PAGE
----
Councillors under pressure to suspend Patrick Street car ban

Councillors under pressure to suspend Patrick Street car ban
Pedestrians on St. Patrick's St. Picture: Denis Minihane.

CORK city councillors will come under pressure to suspend the Patrick Street car ban this evening as they hold a special meeting to discuss the ongoing issue.

Lawrence Owens, of the Cork Business Association, said traders would pack the public gallery and “await with interest the determination of the Council”.

The new traffic restrictions ban private cars from Patrick Street from 3pm to 6.30pm. Picture: Denis Minihane.
The new traffic restrictions ban private cars from Patrick Street from 3pm to 6.30pm. Picture: Denis Minihane.

“The fact that the meeting has been brought forward to Friday shows they are cognisant of the concerns of traders,” Mr Owens said.

“We have heard some of the councillors say they are in favour of it being suspended and deferred for the time being and we would hope that would be the outcome from the full council.”

The special sitting of the council was called after council party leaders and whips met members of the executive on Thursday afternoon, in a meeting that was chaired by the Lord Mayor, Tony Fitzgerald, and lasted more than two hours. CEO Ann Doherty and Director of Services, Paul Moynihan, were both in attendance.

A section of the large attendance at the meeting organised by the Cork Business Association (CBA) to discuss the traffic restrictions on St Patrick's Street, at the Imperial Hotel. Picture: David Keane. 
A section of the large attendance at the meeting organised by the Cork Business Association (CBA) to discuss the traffic restrictions on St Patrick's Street, at the Imperial Hotel. Picture: David Keane. 

While attendees at yesterday’s meeting would not confirm if they intended to suspend the service, they said they were listening to the concerns of the traders.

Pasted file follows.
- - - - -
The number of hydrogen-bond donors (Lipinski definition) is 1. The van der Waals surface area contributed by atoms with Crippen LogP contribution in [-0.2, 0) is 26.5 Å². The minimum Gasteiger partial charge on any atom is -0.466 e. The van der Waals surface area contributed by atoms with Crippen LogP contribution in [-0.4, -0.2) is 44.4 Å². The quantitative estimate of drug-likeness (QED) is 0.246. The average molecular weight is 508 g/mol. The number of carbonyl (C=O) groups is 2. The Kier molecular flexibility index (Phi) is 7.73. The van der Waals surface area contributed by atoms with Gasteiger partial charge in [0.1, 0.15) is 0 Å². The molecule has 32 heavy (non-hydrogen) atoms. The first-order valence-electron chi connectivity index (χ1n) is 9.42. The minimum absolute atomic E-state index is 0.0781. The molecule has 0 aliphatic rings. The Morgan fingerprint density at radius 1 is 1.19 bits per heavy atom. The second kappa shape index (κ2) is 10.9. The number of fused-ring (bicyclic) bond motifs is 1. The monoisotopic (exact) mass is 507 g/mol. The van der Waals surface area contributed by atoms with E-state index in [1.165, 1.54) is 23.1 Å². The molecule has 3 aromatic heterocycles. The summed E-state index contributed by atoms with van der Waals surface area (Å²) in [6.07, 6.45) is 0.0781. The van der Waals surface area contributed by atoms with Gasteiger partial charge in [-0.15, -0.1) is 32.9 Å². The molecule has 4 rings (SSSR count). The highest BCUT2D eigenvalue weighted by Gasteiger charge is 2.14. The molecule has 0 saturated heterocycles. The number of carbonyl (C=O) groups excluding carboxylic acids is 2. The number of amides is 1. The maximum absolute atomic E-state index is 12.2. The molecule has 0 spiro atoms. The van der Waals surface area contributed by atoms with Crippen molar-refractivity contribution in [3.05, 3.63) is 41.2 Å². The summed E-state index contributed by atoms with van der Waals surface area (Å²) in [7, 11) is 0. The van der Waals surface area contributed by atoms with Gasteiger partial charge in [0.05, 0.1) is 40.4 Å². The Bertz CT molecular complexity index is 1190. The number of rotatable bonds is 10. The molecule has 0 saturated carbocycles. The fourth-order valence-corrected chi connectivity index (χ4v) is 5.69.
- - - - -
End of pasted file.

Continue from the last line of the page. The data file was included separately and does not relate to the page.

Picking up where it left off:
“I think everyone would admit, both managers and councillors, this wasn’t rolled out in an appropriate manner,” Fine Gael councillor Des Cahill told the Evening Echo.

“That needs to be addressed and if it needs to be pulled back and started again at a later stage, that might be the outcome.” Any decision to suspend or end the ban will need the support of the Council as a whole.

Mr Cahill said the consequences of abandoning the ban would also need to be addressed. It was seen as an important early part of the city centre strategy and Fianna Fáil councillor Terry Shannon said any change would impact the plan as a whole.

Pedestrians on St. Patrick's St shortly after 4pm. Picture: Denis Minihane.
Pedestrians on St. Patrick's St shortly after 4pm. Picture: Denis Minihane.

“If it is a short suspension to review and talk to traders about the positives, then fair enough," he said. "But if we were to take a decision to suspend and end it, then the whole movement strategy is null and void. We have been allocated €21m from public money but we could lose that money. And not alone that, the prestige of the city will be in question. If we can’t implement a traffic strategy for a 100 yards down Patrick Street we might as well pack up shop.

"But we are not deaf and we are not blind, we are listening to the traders."

Close to 200 city centre traders gathered on Wednesday night to express their frustration with the ban, which prevents private cars using Patrick Street between 3pm and 6.30pm daily. Businesses reported significant drops in turnover since the initiative began three weeks ago and they called for its immediate reversal.

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